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With new entrants, streaming TV sees watershed moment

13 Comments

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© 2014 AFP

©2020 GPlusMedia Inc.

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As slow to act as (American) media companies are to the already web-savvy world-wide public (all happily torrenting, streaming, using xbmc, HULU, Netflix and downloading from websites with abandon), this is nothing compared to the archaic, and by now, irrelevant Japanese media companies, who have closed themselves so far off from the online world, as to make them moribund.

0 ( +0 / -0 )

i watch all my US TV shows via streaming sites for free, sometimes its a little slow but if they wont make it available to customers outside the US when we want to watch it then screw them

You aren't screwing them, that's the thing. They'd rather the minority of people watch via 3rd party streaming or torrents then attempt to support them officially and deal with all the legal aspects.

0 ( +0 / -0 )

i watch all my US TV shows via streaming sites for free, sometimes its a little slow but if they wont make it available to customers outside the US when we want to watch it then screw them

-1 ( +0 / -1 )

The UK's terrestrial channels have had FREE streaming via the internet for years. Mind you, there's not much worth watching here anycase.

0 ( +0 / -0 )

I got a little excited to read this headline, until I saw it was in New York, and not here. TV in Japan is feeling the impact of streaming services as well though, I hope they never actually wake up and just get butchered in their sleep as newcomers take over. I'm not holding my breath, but Hulu isn't really that bad, and the transfer from American owners went better than feared.

2 ( +2 / -0 )

annoying as i have periodically been short NFLX and been burned due to ridiculous optimism. now it finally drops.....

-1 ( +0 / -1 )

Japan's TV industry, much like it's Film industry (and, well, every other industry) still runs on the feudal, monopoly system. In the hands of very few companies lie all the power. Unfortunately in Japan there is a very strong cultural background to this that will be very hard to change. Those large companies will be very effective in either squashng content coming in from outside or buying up things (eg rights to certain TV shows) and holding us for ransom.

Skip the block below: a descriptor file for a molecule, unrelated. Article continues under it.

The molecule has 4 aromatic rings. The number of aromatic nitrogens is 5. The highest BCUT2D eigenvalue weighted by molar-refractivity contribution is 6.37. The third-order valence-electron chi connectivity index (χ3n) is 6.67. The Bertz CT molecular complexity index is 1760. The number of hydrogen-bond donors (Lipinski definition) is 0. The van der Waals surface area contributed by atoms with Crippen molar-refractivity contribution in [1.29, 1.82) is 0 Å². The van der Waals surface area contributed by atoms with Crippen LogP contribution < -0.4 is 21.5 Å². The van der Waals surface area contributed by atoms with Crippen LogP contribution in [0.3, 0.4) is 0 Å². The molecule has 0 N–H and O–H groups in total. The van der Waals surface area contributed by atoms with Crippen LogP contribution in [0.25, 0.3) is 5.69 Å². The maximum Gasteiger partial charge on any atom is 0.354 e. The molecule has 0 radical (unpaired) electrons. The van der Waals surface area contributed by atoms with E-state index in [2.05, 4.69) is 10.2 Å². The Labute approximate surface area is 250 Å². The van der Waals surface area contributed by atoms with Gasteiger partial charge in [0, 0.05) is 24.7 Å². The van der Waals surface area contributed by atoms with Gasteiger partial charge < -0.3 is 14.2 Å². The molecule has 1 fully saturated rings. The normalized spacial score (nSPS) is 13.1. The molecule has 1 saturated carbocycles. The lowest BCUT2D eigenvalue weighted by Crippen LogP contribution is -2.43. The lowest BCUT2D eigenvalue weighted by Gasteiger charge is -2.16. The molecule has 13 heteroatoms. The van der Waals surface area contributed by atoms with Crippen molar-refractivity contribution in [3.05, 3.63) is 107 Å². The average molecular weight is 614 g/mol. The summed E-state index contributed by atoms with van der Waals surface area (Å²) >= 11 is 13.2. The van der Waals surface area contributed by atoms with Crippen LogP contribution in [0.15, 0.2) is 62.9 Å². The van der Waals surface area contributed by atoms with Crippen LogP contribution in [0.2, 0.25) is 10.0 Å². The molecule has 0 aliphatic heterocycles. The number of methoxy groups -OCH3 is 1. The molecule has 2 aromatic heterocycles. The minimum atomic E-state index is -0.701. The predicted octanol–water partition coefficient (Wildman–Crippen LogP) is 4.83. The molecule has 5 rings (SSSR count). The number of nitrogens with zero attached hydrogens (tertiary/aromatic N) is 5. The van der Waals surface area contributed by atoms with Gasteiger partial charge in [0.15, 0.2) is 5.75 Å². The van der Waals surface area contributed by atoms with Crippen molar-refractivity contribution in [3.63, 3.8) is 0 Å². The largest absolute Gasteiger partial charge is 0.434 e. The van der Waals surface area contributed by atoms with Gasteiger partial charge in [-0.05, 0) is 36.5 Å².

YouTube, Yahoo, etc have no choice but to block content as the rights holders ask them to.

The whole system - both in Japan and the rest of the world - is deeply flawed. Legislation will only work so far. A way to make money from these shows has to be discovered. (A few) people outside of America obviously love the Daily Show (for example) but there is no meaningful way in place to get money from 'a few people'. And, the internet has bred a generation that believe all content should be free. Soon there will be no content if a revenue model isn't found!

2 ( +2 / -0 )

Anything like this will be extremely slow coming to Japan, and companies like NHK are already finding court approval to ensure they still get their money (ie. if you have a smart phone and/or personal computer you must pay). Even as it is Yahoo! video content that is recommended to you via the browser "can't be shown in your area" in many cases, and even YouTube content is sometimes blocked based on where you are or where it is from. I used to watch The Daily Show or other Comedy Network streamed shows but aside from South Park they can now no longer be seen (save on YouTube), and Japan's recent Hulu stinks by comparison with its US counterpart.

So, it's all changing, but it's changing with the same people in charge and with protectionist packages in mind.

-2 ( +3 / -5 )

HBO didn't make clear whether by cutting off their required link to cable subscription they would allow streaming outside the US. Currently, HBO GO requires both a cable subscription AS WELL AS a US IP address.

Who cares? If they don't make it available, then I take that as an OK to download their shows via torrent.

4 ( +4 / -0 )

HBO didn't make clear whether by cutting off their required link to cable subscription they would allow streaming outside the US. Currently, HBO GO requires both a cable subscription AS WELL AS a US IP address.

1 ( +1 / -0 )

No one wants to pay for "packages" - just give consumers what they want. They touch on this above, but these dinosaurs have been slower to react than the music industry was in the early 00s. No ads, no packages, no outdated set-top boxes. Just give us the damn content!

1 ( +1 / -0 )

How come subscription pay for TV cable still has commercials?

2 ( +2 / -0 )

The market creates new products and services that shake up the old monopolies. Innovate or step aside.

2 ( +3 / -1 )

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